Let us pray: O Lord God, heavenly Father: We poor sinners confess that in our flesh dwells no good thing, and that, left to ourselves, we die and perish in sin, since that which is born of flesh is flesh and cannot see the kingdom of God. But we pray that You would grant us Your grace and mercy, and for the sake of Your Son, Jesus Christ, send Your Holy Spirit into our hearts, that being regenerate we may firmly believe the forgiveness of sins according to Your promise in baptism, and that we may daily increase in Christian love and in other good works, until we at last obtain eternal salvation; through the same Your beloved Son Jesus Christ, our Lord, who lives and reigns with You and the Holy Spirit, one true God, now and forever. Amen.
Grace to you and peace from God, our Father, and our Lord and Savior, Jesus Christ. Amen.
33 Oh, the depth of the riches both of the wisdom and knowledge of God! How unsearchable are His judgments and His ways past finding out!
34 “For who has known the mind of the LORD? Or who has become His counselor?”
35 “Or who has first given to Him And it shall be repaid to him?”
36 For of Him and through Him and to Him are all things, to whom be glory forever. Amen. (Rom. 11:33-36 NKJ)
These are Your words, heavenly Father. Sanctify us by the truth. Your Word is truth. Amen.
Dear fellow redeemed,
God wrote through His prophet, Isaiah, “For My thoughts are not your thoughts, Nor are your ways My ways,” says the LORD. 9 “For as the heavens are higher than the earth, So are My ways higher than your ways, And My thoughts than your thoughts.” This passage expresses the transcendence of God. Who He is and His works are out of reach for us! His nature and works are beyond what the human mind can know. But God mercifully reveals to us who He is and His will through Scripture and through the coming of Christ into the world. God, though far above us, becomes immanent, that is He comes among us, to be known and received through faith. Through Christ and His Word, God is with us, knowable to us, yet this knowing and receiving of God is not something that we come about by human effort or reason, but it is a gift of God through the work of the Holy Spirit.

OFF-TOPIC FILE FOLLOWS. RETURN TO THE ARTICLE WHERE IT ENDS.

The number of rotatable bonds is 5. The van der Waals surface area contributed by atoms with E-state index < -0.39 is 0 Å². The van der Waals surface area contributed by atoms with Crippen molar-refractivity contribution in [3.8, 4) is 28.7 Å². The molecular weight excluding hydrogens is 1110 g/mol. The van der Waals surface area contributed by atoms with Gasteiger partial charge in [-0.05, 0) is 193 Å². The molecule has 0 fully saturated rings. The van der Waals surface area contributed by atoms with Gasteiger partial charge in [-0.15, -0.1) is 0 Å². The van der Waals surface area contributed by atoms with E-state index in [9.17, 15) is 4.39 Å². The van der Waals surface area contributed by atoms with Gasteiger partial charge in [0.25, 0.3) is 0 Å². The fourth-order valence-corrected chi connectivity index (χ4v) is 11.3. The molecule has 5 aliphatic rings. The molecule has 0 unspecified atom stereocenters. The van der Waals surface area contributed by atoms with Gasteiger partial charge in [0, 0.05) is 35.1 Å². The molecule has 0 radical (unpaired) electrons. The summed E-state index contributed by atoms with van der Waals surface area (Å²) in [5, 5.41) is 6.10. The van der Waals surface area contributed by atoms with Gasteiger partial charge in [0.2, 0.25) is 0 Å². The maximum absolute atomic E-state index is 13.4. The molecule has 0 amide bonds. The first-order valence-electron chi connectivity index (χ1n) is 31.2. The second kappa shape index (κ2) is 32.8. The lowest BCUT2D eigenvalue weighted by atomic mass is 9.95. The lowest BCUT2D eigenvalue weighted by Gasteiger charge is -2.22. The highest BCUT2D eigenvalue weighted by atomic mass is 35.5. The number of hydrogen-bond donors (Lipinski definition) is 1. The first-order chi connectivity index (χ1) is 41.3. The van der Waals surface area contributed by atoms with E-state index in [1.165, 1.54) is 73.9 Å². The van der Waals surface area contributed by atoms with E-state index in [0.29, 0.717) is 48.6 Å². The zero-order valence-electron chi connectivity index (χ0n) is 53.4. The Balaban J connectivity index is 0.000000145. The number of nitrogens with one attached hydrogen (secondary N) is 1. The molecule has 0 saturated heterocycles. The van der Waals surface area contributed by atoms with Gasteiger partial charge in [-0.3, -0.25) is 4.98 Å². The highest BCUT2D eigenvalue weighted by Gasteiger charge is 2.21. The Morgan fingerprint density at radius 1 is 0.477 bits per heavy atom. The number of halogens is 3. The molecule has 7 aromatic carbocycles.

In the words which we just read, Paul is expressing awe and wonder at God and His wisdom and His ways. In the previous chapters, Paul, led by the Holy Spirit, wrote how God, in His perfect wisdom, knows exactly how get His elect from among the Jews and Gentiles to the goal of eternal life. God man’s wicked disobedience and jealousy, and also His own judgment to bring the Gospel to the elect. God’s nature is beyond us, but He often works in ways that we wouldn’t expect such a mighty and infinite God would work. And so Paul humbles himself before God, in awe of His wisdom and mercy.
These words of Paul are very fitting words of praise to our High and almighty God this Trinity Sunday. Our glorious Triune God, in mercy, condescends to us, His fallen creatures. With humble ourselves before Him and with awe we give Him all praise and glory.
Who He is is beyond our comprehension. We can understand what Scripture says about the Trinity, but we cannot wrap our minds around how the Three Persons of the Trinity can be only one God as we confessed in the Athanasian Creed earlier. Some have tried to explain God in such a way that His nature can be grasped human reason, but this always leads to disastrous errors. They say that the Father, Son and Holy Spirit are just three different masks or modes of one Person. So that God sometimes acts as Father, sometimes acts as Son, and sometimes acts as Holy Spirit. This is the heresy called modalism, and a person who believes this cannot be a Christian. Scripture makes clear that the Father is distinct from the Son, the Son distinct from the Holy Spirit, and the Holy Spirit distinct from the Father. For the Father is unbegotten, the Son is begotten of the Father from eternity, and the Holy Spirit proceeds from the Father and the Son. And so there are three Persons, not one.
We might also be familiar with illustrations about the Trinity, using an apple, that in the one apple there is the peel, the core, and the flesh. Similarly, with a three-leaf clover, you have three leaves, but it is one clover. But in each of those illustrations, the parts of the apple or each leaf of the clover are only a part of the whole, only 33% of the apple or of the clover. But each person of the Trinity, Father, Son and Holy Spirit, are completely and essentially 100% God, and not part of God.